When living in Seattle, we paid the sanitation service based only on the size of our garbage bin because recycle and yard waste were picked up free of charge, regardless of size. That system rewards homeowner reduction of nonrecyclable and nonbiodegradable waste - aka garbage out. Similarly, when we apply better stress (discussed here in previous post: “Garbage In”), we have less trash to kick to the curb and more stimuli to drive positive adaptation.
How do we take out the trash while maximizing adaptation potential? RESET.
Within Sleep, you have quality, quantity, and consistency. Ideally, we’d consistently enjoy sufficient quantities of high quality sleep. But most of us live in the real world. I exercised decent sleep hygiene last night and it still took me almost three hours to fall asleep because my mind was in overdrive, thinking about the business and remaining home renovations. Luckily, I still enjoyed QUALITY sleep. Also, while sleep is likely our most important piece of reset, at least I invested wisely in the others yesterday so the day was not a total loss.
If you’re deployed on a reverse schedule or a first responder working shifts, your sleep is going to suffer - We get that! We just want to make sure you’re still making an effort to maximize sleep as much as possible while also controlling the other controllable components of your reset strategy.
Within Fuel, you have hydration, macro, and micronutrients. Within tactical settings, you often experience barriers to ideal fuel consumption. As we say within our certification course, tactical meals can be:
Gas Station Snacks
On the Go
Most of these “meal” settings are far from ideal. However, most often present middle of the road options that can still positively contribute to resetting effectively. Dietitian Megan Lautz of Rescue RD shares countless common sense infographics on better (even when not best) meal and snack options for your tactical reality. You can find them on her Instagram HERE or her LinkedIn HERE.
Attention is nothing more than mindfulness - the ability to insert a pause that allows for thoughtful responses instead of haphazard reactions. Taking some time to reset through attention can be especially valuable when sleep is suffering. It can be as simple as a forceful exhale and as extensive as stress exposure training. Because I shorted my sleep last night, I added in some midday quiet wakefulness today with a goal of mental refreshment and hopefully less risk of delaying tonight’s sleep onset. Quiet wakefulness is nothing more than resting consciously with your eyes closed, extremely similar to practicing meditation.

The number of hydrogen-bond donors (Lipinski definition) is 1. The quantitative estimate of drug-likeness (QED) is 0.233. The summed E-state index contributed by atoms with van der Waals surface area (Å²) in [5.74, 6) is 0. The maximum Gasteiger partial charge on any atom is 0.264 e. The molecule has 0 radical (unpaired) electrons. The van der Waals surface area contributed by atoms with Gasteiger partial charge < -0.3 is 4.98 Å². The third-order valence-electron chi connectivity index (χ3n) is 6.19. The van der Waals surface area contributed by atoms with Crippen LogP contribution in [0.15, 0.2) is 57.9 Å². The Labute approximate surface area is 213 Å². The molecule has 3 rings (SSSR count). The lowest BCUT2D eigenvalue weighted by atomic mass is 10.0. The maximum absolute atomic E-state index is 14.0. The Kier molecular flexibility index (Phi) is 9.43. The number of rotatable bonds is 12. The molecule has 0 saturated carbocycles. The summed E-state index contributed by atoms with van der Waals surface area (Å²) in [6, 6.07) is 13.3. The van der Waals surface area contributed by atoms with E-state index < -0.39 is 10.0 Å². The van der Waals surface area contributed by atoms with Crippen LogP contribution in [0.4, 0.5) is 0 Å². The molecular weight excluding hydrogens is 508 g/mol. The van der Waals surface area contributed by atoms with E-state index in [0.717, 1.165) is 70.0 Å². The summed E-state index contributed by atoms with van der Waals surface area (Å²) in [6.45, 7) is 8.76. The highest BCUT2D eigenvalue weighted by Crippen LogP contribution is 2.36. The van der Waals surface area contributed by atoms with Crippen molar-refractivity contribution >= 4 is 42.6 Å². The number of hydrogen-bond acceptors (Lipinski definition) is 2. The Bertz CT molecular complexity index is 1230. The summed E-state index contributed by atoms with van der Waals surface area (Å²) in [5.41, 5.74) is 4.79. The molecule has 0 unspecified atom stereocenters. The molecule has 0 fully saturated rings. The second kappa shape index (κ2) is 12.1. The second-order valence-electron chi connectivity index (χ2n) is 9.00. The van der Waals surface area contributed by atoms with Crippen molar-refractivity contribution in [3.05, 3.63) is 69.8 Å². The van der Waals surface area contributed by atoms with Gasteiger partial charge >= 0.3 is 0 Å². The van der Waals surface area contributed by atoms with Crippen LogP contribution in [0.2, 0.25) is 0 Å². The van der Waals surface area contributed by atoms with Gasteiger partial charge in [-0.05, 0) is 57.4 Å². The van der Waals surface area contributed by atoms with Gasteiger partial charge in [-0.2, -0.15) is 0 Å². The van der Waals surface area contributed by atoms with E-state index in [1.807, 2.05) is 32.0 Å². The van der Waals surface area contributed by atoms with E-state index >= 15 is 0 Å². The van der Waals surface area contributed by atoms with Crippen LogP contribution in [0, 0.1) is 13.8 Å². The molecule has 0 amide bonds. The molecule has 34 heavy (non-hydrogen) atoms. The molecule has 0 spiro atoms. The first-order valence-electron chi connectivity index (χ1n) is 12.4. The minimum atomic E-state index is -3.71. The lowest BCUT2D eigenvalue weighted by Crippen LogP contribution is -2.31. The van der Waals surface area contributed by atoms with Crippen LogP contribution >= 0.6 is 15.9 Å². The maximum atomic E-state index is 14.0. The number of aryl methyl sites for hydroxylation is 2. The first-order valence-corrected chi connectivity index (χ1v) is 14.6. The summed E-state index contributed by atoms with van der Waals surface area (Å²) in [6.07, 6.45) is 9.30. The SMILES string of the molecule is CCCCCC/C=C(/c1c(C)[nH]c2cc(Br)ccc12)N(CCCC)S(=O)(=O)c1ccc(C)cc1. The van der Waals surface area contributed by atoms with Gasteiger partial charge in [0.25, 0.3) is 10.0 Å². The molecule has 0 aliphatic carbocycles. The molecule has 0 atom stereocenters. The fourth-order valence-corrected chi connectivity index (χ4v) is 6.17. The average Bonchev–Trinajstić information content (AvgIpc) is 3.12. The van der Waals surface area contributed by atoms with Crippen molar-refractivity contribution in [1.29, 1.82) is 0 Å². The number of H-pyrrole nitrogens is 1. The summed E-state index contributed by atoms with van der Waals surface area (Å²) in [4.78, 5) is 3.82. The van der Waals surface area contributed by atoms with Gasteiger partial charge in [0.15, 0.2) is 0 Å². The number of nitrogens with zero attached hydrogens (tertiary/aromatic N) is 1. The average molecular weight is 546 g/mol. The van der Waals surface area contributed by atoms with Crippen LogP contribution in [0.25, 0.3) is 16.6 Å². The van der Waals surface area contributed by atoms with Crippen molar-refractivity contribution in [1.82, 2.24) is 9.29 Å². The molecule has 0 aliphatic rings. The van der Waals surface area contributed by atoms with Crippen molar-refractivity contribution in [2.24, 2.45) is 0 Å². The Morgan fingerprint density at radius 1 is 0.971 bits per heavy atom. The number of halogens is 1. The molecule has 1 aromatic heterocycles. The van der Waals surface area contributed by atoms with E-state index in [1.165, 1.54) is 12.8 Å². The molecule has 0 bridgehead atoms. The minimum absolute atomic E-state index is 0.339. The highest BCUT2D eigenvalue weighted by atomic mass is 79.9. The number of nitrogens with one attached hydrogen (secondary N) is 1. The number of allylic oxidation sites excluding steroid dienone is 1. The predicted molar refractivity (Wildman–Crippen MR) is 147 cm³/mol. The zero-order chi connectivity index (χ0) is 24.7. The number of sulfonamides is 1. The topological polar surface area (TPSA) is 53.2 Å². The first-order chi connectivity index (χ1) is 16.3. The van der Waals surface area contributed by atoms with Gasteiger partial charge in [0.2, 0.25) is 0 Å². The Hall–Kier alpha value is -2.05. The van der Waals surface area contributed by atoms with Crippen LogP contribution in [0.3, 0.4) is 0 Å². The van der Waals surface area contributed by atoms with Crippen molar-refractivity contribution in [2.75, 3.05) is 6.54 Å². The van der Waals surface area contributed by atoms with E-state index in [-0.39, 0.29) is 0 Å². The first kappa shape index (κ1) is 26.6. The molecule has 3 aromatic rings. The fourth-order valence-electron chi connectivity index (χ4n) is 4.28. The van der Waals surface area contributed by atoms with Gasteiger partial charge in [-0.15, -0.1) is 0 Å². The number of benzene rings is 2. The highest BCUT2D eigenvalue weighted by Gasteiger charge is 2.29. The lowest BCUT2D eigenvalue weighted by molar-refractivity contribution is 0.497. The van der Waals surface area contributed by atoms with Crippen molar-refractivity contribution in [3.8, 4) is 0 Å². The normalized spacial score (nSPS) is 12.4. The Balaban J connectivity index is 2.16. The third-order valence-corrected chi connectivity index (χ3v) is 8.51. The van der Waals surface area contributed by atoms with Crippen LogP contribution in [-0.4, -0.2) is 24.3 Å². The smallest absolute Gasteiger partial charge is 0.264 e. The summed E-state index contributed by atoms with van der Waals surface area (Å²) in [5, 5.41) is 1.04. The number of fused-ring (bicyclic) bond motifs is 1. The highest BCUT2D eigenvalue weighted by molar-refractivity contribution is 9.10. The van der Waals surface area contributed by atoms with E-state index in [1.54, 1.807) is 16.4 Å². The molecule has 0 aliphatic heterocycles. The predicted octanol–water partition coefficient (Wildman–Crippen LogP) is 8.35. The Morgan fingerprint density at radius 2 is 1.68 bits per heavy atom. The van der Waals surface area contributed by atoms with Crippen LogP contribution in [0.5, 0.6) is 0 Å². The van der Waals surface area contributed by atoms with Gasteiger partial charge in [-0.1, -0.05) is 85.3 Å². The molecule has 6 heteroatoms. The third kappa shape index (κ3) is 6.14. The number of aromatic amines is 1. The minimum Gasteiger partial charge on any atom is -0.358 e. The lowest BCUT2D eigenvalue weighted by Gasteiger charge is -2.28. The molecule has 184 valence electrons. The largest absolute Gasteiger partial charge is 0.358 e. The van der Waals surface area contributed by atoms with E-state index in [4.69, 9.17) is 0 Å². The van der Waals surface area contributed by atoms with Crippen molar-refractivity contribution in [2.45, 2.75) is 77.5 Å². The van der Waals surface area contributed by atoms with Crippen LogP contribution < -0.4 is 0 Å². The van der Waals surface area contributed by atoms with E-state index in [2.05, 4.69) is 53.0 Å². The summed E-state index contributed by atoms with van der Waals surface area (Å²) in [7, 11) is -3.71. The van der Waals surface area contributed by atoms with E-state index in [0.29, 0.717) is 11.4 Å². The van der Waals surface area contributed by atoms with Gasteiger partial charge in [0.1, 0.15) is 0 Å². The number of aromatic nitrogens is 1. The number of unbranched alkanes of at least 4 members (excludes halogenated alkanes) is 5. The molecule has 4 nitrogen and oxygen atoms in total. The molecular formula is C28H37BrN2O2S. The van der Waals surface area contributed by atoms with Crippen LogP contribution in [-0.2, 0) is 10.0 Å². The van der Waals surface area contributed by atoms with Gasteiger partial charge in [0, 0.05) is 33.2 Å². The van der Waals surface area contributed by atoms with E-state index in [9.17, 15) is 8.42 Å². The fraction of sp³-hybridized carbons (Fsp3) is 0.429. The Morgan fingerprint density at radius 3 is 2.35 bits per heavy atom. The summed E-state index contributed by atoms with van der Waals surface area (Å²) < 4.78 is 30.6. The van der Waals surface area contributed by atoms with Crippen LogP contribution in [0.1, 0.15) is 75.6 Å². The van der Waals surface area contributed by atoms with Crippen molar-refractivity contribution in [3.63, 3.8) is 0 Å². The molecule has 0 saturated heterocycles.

Outdoor and social experiences, or deliberate exercise all provide an Activity reset. Keep in mind that one person’s reset could be another person’s stressor, and vice versa. Also, some activity comes with a tradeoff. You might be social over some beers and BBQ but that might come at a cost to fuel and sleep. RESET has a physical and psychological component to it. Some forms of activity might give you a mental reprieve but still take a physical toll.
Quite honestly, we were almost shocked by how little evidence there is to support most commercially available tools as convincingly effective recovery mechanisms. That said, they still have their place. Keep in mind two things: 1. The Placebo Effect - We hesitate to present research that questions the efficacy of someone’s preferred tool because his or her belief that it works can in fact be a reason it truly works. 2. Conversation Starter - Someone’s investment in a recovery tool shows that they likely value the importance of reset. Use that opening as an opportunity to influence them toward better supported strategies like sleep, fuel, attention, and activity.
In the words of Vernon Griffith, “Don’t take their superpower!”
Annette Zapp, of Fire Rescue Wellness, relates components of reset to apps on your smartphone. You might crack your screen or have an app that’s in need of an update or temporarily unavailable but that doesn’t mean you need to ditch your phone altogether! You still have other apps at your disposal. Likewise, when one component of your reset strategy is a bust, you still have the others to help offset the loss.
Unfortunately, tactical professionals tend to live in extremes. This tendency causes constant fluctuation between on and off the plan instead of following a more sustainable strategy that lives somewhere in the gray area of a realistic middle ground. Youth, cultural pressure, and polarized schedules enable an unhealthy black and white approach in the early days of most tactical professions, facilitating ignorance that eventually gives way to a less forgiving reality that accompanies a transition into a new role or a new career. I’ve transitioned out of the military and into the civilian world twice now, and am 12 years removed from my final day in the Army yet I still struggle with an ingrained tendency toward extreme behaviors.
Don’t fall for the all or nothing fool’s choice.
Consistently making better choices when it comes to your RESET strategy leads to more sustainable behavioral upgrades than fluctuating between best and worst case scenarios.